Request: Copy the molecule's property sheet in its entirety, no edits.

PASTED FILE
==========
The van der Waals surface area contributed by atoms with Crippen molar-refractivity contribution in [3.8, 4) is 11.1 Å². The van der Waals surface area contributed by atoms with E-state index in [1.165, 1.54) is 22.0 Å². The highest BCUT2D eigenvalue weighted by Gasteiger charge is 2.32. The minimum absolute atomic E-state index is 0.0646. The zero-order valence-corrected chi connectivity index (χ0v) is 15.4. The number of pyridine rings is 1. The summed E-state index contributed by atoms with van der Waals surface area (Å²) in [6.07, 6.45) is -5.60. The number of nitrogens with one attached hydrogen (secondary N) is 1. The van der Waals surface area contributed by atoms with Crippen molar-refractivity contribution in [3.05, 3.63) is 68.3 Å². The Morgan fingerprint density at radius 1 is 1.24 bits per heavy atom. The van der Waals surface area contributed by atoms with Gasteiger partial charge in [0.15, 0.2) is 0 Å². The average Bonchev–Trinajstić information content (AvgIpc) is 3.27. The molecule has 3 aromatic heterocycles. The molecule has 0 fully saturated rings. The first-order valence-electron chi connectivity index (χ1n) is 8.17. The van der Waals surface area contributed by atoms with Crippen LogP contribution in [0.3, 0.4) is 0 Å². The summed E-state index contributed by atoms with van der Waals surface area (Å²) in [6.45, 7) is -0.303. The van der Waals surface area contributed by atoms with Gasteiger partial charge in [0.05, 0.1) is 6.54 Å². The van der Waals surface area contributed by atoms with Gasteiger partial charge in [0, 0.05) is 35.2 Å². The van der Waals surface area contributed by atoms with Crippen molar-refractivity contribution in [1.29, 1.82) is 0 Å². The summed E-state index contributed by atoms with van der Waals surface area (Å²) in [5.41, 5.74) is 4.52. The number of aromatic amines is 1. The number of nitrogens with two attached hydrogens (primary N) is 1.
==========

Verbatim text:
The van der Waals surface area contributed by atoms with Crippen molar-refractivity contribution in [3.8, 4) is 11.1 Å². The van der Waals surface area contributed by atoms with E-state index in [1.165, 1.54) is 22.0 Å². The highest BCUT2D eigenvalue weighted by Gasteiger charge is 2.32. The minimum absolute atomic E-state index is 0.0646. The zero-order valence-corrected chi connectivity index (χ0v) is 15.4. The number of pyridine rings is 1. The summed E-state index contributed by atoms with van der Waals surface area (Å²) in [6.07, 6.45) is -5.60. The number of nitrogens with one attached hydrogen (secondary N) is 1. The van der Waals surface area contributed by atoms with Crippen molar-refractivity contribution in [3.05, 3.63) is 68.3 Å². The Morgan fingerprint density at radius 1 is 1.24 bits per heavy atom. The van der Waals surface area contributed by atoms with Gasteiger partial charge in [0.15, 0.2) is 0 Å². The average Bonchev–Trinajstić information content (AvgIpc) is 3.27. The molecule has 3 aromatic heterocycles. The molecule has 0 fully saturated rings. The first-order valence-electron chi connectivity index (χ1n) is 8.17. The van der Waals surface area contributed by atoms with Crippen LogP contribution in [0.3, 0.4) is 0 Å². The summed E-state index contributed by atoms with van der Waals surface area (Å²) in [6.45, 7) is -0.303. The van der Waals surface area contributed by atoms with Gasteiger partial charge in [0.05, 0.1) is 6.54 Å². The van der Waals surface area contributed by atoms with Gasteiger partial charge in [0, 0.05) is 35.2 Å². The van der Waals surface area contributed by atoms with Crippen molar-refractivity contribution in [1.29, 1.82) is 0 Å². The summed E-state index contributed by atoms with van der Waals surface area (Å²) in [5.41, 5.74) is 4.52. The number of aromatic amines is 1. The number of nitrogens with two attached hydrogens (primary N) is 1.